THE MOST POWERFUL PERSON IN SOUTH KOREA
To most people, Choi Soon Sil appeared to be just another rich tai tai.
She travelled often, fussed over her daughter, and went for the occasional cosmetic surgery.
She liked shopping too, and thought nothing of dropping millions of won on clothes and shoes and bags per outing.
But could it be that the well-coiffed, manicured 60-year-old was also the most powerful person in South Korea?
No doubt about it, said several former civil servants who worked for President Park Geun Hye at the Blue House.
"When I worked at the Blue House, people told me if you get near Choi Soon Sil ... you will quietly be gone," Mr Cho Eung Cheon, who was a senior presidential secretary in 2013 and 2014, told South Korean Parliament on Oct 18.
"I raised issues about privatisation of public power and opaque decision-making processes so I was kicked out," said Mr Cho, now an opposition lawmaker.
Ms Choi is the daughter of Mr Choi Tae Min, the self-styled pastor who became a mentor to Ms Park after the latter's mother, then the First Lady, was slain in 1974.
All these years, she has been a friend, confidante and secretary to Ms Park.
After the one-time First Daughter became President in 2013, Ms Choi wielded almost unchecked influence, exerting control over Ms Park's policy direction, the hiring of senior government officials, and even what she wore.
Choi Soon Sil had become, it would seem, the power behind the throne.
But all that began to unravel in September 2016, when opposition lawmakers led by Mr Cho Eung Cheon, a former senior Blue House secretary, began to raise inconvenient questions about two non-profit organisations Ms Choi had founded.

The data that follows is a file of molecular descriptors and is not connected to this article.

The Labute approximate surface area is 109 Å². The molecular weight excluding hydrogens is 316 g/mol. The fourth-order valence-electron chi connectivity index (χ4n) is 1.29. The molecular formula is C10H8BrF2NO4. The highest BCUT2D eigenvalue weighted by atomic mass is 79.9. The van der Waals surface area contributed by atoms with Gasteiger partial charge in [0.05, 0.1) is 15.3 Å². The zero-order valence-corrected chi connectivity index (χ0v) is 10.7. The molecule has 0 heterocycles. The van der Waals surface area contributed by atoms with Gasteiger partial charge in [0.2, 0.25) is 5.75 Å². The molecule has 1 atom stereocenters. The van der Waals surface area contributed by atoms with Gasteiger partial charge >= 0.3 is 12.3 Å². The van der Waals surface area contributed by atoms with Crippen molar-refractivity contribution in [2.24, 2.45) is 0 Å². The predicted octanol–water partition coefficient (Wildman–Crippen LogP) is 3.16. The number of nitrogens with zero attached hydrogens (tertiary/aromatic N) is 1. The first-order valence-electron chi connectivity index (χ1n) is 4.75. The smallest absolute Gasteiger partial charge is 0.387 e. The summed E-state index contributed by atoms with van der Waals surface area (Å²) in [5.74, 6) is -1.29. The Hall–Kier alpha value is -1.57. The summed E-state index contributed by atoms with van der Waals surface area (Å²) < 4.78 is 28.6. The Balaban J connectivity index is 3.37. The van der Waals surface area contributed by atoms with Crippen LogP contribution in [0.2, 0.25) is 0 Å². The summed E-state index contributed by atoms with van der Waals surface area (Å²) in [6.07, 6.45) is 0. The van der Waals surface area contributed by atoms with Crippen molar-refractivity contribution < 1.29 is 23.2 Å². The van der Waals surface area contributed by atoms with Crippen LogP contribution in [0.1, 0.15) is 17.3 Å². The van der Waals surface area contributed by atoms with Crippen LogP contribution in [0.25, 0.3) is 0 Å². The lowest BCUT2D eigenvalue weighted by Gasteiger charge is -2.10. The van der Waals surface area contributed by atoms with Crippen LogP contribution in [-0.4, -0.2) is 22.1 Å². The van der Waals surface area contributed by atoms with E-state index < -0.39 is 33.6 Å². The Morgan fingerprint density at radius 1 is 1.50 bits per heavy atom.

The organisations, Mir and K-Sport, were created only months previously, ostensibly by the Federation of Korean Industries (FKI), which counts among its members Samsung, Hyundai and other big conglomerates known collectively as chaebols.
It was revealed Mir had managed to raise US$42.8 million (S$60.5 million) and K-Sports US$25.4 million in a matter of days, thanks to generous donations from chaebols including SK Hynix, Hyundai Motor, Samsung Electronics, LG Group and steelmaker Posco.
Reports also surfaced that Ms Choi had purchased properties including a hotel in Germany, using money funnelled from the foundations to two shell companies.
Rumours flew that she had created a cult of her own called the “Eight Fairies” - a team of unofficial presidential advisers - to meddle in the Park administration, including Cabinet appointments and the editing of the President's speeches.
Ms Park, as the rumours went, had even changed the National Intelligence Service seal to an image of a dragon in consultation with the “Eight Fairies”.